When botanist Jessica (Tilda Swinton) awakens one night to the sound of a loud metallic thunk! that comes seemingly out of nowhere, this moment marks the first of several disturbances that Thai master Apichatpong Weerasethakul unleashes on both his main character, as well as on us. Haunted by this singular sound, Jessica traverses Bogotá (originally there to visit her ailing sister) to search for explanations, even hiring a sound engineer to replicate it from her memory as closely as possible. As she seems to be the only one who can hear it, what it is and why she’s been imbued with this auditory power are questions that Weerasethakul seems to be implicitly probing as the narrative putters forth, his trademark long takes on full display for Swinton to languish in. And, eventually, there is some payoff for a short while, until Weerasethakul plunges us back into uncertainty yet again, folding logic into further recesses of the imagination and uncanny until it can be seen—or heard—no more.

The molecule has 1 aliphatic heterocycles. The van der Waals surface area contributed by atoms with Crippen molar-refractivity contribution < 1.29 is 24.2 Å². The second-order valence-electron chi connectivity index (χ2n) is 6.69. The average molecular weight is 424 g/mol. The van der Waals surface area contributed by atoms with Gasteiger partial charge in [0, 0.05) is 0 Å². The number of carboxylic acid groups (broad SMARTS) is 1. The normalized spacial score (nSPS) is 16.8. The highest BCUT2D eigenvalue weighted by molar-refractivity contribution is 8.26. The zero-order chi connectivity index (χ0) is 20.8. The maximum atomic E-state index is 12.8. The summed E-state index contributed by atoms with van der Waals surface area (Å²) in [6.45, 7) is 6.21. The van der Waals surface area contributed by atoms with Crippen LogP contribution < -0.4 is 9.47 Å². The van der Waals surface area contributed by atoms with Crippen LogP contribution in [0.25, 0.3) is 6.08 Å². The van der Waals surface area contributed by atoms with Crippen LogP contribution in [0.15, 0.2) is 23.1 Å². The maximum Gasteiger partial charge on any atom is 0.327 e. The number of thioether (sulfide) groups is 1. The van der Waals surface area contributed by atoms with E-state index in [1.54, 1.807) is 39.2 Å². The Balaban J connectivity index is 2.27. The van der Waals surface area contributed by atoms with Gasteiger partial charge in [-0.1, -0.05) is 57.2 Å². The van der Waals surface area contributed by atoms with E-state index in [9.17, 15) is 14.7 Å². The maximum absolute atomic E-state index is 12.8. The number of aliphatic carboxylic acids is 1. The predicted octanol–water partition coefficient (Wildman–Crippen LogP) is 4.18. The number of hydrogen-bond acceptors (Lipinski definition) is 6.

Weerasethakul remains a rhythmic filmmaker who finds footing on specific beats that thrum in the air rather than ones bound by authorial narratives. In Memoria, this is particularly literalized by soundscapes, but not only ones relating to the mysterious sound at the film’s heart. What Weerasethakul does so incredibly well is to design an auditory landscape that forces our brains and auditory senses to work in complete harmony so that we can pick them apart and see their hidden truths. At times the film acts like a hearing aid trying to filter specific voices, or a radio tuner struggling to find the best and clearest frequencies. At other times, Weerasethakul uses sound to jolt us into submission, such as a scene involving multiple car alarms going off in a parking lot. Memoria moves both in and out of sound, as well as in between sound, scaling its frissons and trying to make sense of the vibrations that pulse in the ether.